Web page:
#13
  14. disston

    disston ShadeTreeExpert

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    That is a small amount of seepage at the base of the cylinder. It is not a sign of anything except poor application of sealant or poor choice of sealant that was used. I get a bunch more seepage than that on my bike. Easy to clean. Will stay clean for awhile.

    A retorque of the cylinder stud nuts would be advisable.
    #14
  15. 100RT

    100RT Long timer

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    I agree with Disston. In the past I used Hylomar and got seepage. Now use Yamabond and stays dry.
    #15
  16. infinityedge

    infinityedge Been here awhile

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    What version of Yamabond (4, 4 marine, 5, 6b, 7) works best?
    #16
  17. 100RT

    100RT Long timer

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    I have only used the #4.
    #17
  18. garthg

    garthg Been here awhile

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    No, you don't use sealer goop on these cylinders.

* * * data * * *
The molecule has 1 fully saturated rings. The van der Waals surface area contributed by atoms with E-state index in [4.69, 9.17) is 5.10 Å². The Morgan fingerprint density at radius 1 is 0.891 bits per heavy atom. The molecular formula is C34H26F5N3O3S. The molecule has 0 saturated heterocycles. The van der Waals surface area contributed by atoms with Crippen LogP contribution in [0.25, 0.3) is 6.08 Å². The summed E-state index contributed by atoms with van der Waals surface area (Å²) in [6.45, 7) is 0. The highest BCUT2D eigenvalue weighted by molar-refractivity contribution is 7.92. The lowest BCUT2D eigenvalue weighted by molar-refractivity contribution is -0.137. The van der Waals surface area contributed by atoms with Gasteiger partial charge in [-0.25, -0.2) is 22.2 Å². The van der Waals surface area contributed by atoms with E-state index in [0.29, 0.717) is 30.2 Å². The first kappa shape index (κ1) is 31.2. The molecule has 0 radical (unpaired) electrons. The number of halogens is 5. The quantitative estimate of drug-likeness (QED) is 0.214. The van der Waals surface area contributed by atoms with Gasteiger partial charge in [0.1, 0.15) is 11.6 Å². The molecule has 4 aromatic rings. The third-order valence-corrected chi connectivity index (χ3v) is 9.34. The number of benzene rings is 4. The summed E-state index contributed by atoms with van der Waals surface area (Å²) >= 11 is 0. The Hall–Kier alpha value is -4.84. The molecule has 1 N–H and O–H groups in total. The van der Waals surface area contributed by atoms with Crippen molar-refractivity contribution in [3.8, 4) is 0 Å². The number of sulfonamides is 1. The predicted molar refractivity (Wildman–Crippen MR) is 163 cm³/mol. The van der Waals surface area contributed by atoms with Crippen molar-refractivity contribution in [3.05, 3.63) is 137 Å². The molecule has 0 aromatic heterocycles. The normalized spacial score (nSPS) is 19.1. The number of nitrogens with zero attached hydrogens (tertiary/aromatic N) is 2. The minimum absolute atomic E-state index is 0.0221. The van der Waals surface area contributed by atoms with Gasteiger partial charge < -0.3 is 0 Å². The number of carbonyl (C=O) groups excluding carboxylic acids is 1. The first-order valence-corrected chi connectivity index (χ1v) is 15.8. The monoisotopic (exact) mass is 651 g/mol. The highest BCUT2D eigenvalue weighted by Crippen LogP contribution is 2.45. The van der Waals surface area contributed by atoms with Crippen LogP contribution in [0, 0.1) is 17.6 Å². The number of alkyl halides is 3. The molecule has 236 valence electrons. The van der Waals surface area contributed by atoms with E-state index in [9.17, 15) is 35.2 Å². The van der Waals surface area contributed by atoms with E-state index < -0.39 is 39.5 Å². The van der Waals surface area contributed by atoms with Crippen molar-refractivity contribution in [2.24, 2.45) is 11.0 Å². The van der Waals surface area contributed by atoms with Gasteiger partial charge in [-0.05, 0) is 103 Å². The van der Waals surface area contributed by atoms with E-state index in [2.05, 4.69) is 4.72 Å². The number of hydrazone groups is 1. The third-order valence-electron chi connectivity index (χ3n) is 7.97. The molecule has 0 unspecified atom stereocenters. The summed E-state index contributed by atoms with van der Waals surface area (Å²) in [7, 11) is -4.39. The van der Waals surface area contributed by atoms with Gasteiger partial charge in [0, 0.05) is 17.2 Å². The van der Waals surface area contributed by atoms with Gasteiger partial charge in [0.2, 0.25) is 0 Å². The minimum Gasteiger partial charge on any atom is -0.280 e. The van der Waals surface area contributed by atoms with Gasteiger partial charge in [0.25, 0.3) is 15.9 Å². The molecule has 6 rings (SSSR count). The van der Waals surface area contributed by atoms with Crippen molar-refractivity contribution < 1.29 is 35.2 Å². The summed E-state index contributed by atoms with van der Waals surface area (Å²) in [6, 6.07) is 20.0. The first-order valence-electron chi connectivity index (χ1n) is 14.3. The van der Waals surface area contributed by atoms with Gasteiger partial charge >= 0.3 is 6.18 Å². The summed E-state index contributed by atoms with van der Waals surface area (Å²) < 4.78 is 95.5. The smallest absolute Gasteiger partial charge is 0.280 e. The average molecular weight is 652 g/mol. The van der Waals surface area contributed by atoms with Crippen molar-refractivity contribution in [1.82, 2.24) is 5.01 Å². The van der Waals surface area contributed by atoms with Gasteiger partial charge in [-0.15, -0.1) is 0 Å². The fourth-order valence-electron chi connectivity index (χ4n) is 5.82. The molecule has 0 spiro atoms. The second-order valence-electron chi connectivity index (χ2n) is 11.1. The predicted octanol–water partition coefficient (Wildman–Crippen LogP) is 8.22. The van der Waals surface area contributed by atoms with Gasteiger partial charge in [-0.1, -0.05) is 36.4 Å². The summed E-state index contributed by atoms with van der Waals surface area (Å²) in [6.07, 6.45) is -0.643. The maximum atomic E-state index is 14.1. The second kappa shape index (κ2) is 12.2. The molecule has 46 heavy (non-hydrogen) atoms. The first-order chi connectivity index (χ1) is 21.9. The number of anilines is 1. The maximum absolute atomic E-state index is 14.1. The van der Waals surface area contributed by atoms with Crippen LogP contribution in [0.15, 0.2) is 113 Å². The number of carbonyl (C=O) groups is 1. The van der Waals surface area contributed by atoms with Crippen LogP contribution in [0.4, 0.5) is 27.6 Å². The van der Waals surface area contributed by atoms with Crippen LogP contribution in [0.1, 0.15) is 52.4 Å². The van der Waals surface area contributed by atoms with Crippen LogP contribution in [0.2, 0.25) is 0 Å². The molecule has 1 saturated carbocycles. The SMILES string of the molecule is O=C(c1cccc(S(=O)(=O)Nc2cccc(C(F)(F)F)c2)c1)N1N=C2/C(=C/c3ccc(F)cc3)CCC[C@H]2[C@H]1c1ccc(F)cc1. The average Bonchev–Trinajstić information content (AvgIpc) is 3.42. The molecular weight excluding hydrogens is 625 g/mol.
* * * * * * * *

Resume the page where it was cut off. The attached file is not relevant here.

If the O-rings on the cylinders are original, they may need replacing. (There's three--one big one around the barrel, and two little ones around the top studs).

    If your pushrod seals are also leaking, that is a good time to re-seal the entire cylinder.

    I re-sealed my R80RT cylinders of the same vintage, including O-rings, and there is no leakage whatsoever.

    I agree with Supershaft 100% on the torquing recommendations. I use 11, 18 and 25 ft-lb sequence, just because it's easy to remember. (7 ft-lb increments).
    #18
  19. Stagehand

    Stagehand Imperfectionist

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    something about just a film of goop, not an actual seal.

    Dont go and crimp the top stud o rings like I did, either.
    #19
  20. supershaft

    supershaft because I can

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    I have had the best luck with Durko sealant spread real thin with a #18 Exacto blade. A sealant virtually no one recommends but I think it is the best.

    I always use new pushrod tube seals installed clean and dry with the release agent scrubbed off the inside and outside of the seals.

    A very important tip IMO that pretty much no one else mentions is putting just a very small dab of sealant on the stud O-rings in order to keep them in place while installing and tightening down the cylinders. I always have a mirror handy and double check when there is just enough room to see and make sure that those O-rings have not fallen down on the studs during installation. If they have they will deform the cylinder/case where the cylinder pinches them and cause leaking issues that are very expensive to fix with certainty since it F's up the parts! I have seen many a late model airhead that has had this F up done to them. Part of my n00b, charlatan experience. :lol3
    #20